The Windup Girl – Paolo Bacigalupi

Title: The Windup Girl6597651
Author: Paolo Bacigalupi
Genre: Science Fiction
Pages: 361
Category: 35. Read a book labelled as dystopian
Format: Paper

Date Started: August 1st 2017
Date Finished: August 15th 2017

So this is the second book by this author I’ve read this year and the two books really couldn’t be much different if they tried. At least on the surface. This is actually the first novel he released way back in 2008. His novel Shipbreaker released in 2009 is kind of a companion book to this one aimed at a slightly younger audience. But it’s only when you consider these two in conjunction with his more recent novel The Doubt Factory that many similarities begin to emerge.

The Windup Girl (and Shipbreaker) are set in the not too distant future in a world that has suffered from both a rise in sea level leaving many major cities submerged, partially submerged or in the case on Bangkok (pictured above) surrounded by a huge sea wall. But this is only the start of the world’s problems. In bioengineering food horrible diseases have emerged killing many people and leaving many starving as well as many species of fruit and vegetables completely removed from the ecosystem.

The novel follows a white man in Bangkok trying to get access to the Thai seedbank under the guise of a factory owner. The novel switches between his story and that of his Chinese assistant, as well as government officials and a windup girl from Japan. A windup girl is essentially an engineered human who is highly prized in Japan but not so much in the streets of Bangkok where it is a struggle just to survive.

Slowly the stories of the characters converge leading to a huge climax. Though for me it was not the story that was a s compelling as the setting. Beyond the bioengineering and sea level rise there is also a huge step backwards in technology with the characters relying not on cars or fossil fuels but on the burning of calories. Though you’ll still see guns and ships as well as factories all of it is powered by people or animals rather than the traditional fossil fuels.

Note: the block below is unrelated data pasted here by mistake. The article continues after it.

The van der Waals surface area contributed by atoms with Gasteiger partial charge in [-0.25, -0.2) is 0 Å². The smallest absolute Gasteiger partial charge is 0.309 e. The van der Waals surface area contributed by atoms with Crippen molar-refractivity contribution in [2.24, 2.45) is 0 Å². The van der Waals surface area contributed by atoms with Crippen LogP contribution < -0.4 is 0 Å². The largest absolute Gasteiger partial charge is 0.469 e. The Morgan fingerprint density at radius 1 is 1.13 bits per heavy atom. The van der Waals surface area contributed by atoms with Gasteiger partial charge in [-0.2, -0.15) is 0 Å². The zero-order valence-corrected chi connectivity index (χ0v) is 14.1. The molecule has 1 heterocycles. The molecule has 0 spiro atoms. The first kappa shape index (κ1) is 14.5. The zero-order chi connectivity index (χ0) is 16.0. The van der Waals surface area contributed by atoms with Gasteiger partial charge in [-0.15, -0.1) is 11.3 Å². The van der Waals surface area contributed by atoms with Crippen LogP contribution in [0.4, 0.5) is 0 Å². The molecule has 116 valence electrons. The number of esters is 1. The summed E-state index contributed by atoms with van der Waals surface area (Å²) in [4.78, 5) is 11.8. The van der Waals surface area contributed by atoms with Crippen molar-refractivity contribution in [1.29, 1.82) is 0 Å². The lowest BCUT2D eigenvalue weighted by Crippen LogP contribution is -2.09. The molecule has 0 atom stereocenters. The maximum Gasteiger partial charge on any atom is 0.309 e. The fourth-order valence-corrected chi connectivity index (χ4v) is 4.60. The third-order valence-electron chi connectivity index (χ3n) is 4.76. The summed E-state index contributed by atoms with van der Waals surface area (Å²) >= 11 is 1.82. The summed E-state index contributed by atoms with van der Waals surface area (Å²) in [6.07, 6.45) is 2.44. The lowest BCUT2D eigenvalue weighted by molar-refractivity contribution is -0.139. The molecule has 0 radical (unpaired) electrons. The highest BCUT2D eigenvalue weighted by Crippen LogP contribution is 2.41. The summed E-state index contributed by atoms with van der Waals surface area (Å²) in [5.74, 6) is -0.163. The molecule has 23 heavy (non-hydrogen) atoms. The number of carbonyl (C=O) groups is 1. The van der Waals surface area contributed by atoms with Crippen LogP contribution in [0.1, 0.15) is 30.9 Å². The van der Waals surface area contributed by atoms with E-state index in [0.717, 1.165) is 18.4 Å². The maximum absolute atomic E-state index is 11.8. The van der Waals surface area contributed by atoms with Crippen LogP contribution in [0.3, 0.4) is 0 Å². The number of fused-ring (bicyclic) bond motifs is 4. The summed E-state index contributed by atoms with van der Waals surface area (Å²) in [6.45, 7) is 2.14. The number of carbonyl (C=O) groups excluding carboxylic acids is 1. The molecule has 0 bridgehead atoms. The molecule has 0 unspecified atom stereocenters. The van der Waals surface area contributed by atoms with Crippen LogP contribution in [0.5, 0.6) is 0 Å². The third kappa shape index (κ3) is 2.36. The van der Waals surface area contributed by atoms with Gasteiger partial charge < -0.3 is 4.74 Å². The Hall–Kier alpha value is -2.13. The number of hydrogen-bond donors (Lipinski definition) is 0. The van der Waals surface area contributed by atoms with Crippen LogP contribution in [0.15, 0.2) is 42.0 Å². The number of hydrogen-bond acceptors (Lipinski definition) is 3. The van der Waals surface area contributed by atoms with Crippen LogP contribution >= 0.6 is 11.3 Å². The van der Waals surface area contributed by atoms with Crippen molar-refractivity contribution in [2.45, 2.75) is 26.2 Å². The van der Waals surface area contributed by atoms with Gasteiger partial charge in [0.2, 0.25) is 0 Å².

But to step back to the Doubt Factory and the similarities between the two. Doubt Factory took place in a society almost identical to our own but explored the dangers of huge companies telling lies to consumers and hiding behind ‘doubts’. For me, and I have to assume for Bacugalupi as well, this is like a precursor to the world we’re introduced to in the Windup Girl and Shipbreaker. What could happen if we don’t question companies and governments and engage with the world we live in as a whole. In essence, Bacigalupi’s works are a call for all of us to take responsibility for how we live and what our ambivalence could do to the world for our children and grandchildren.

Rating: 3.5/5 stars

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The Doubt Factory – Paolo Bacigalupi

Title: The Doubt Factory9780349002569-us-300
Author: Paolo Bacigalupi
Genre: Young Adult
Pages: 496
Category: 25. Read an indie book, where the publisher is a small or niche house and not one of the top 6 publishers (Atom)
Format: Paper

Date Started: February 7th 2017
Date Finished: February 10th 2017

The perfect book for the amateur conspiracy theorist, The Doubt Factory explores the question of just how much we can trust the brands and products we’re using. Specifically the pharmaceuticals that many of us need just to stay alive. Are these same pharmaceuticals actually killing us?

Alix has lived a very sheltered and affluent life going to the best private school money can buy with a house that many of us would be envious of and a perfectly boring suburban family. Her dad works long hours, her mum keeps the house in order, she gets good grades and her younger brother is always getting himself into trouble. Perfectly normal. Her friends are also perfectly normal, their private school kids just like her, who’s parents work and earn enough money to also send them to private schools. Her afternoons are spent in Starbucks with friends, going to the mall or doing homework. At least until 2.0 shows up and things start getting weird for Alix.

A prank at school that she is told is all her fault, then her brother runs off and her dad starts freaking out. Why does 2.0 have it in for her family and why is she now stuck with Death Barbie following her around all the time to keep her safe?

As the plot begins to unfold so do the questions, like falling down a rabbit hole, one after another. And Alix does feel kind of like she’s falling down a rabbit hole as her perfectly regular life begins to unravel around her.

The book is a bit slow to get started, but once it does it’s a fascinating exploration of the way we embrace new products without really knowing the risks they pose to us. Is your asthma medication going to put you in a coma? Is aspirin going to kill your kid? Yes, this is a novel and as such slightly dramatised, but it does make you wonder just how much you know about the products you’re using and how they’re regulated.

Despite the subject matter this is a nice easy read, the language straightforward and the concepts well explained, after all it is a young adult book. Some of the twists I saw coming, some of them I didn’t which is always a plus from me. If you can handle a story that builds slowly and a somewhat dense main character (at least for the first half of the book) then you should give The Doubt Factory a chance.

Rating: 3.5/5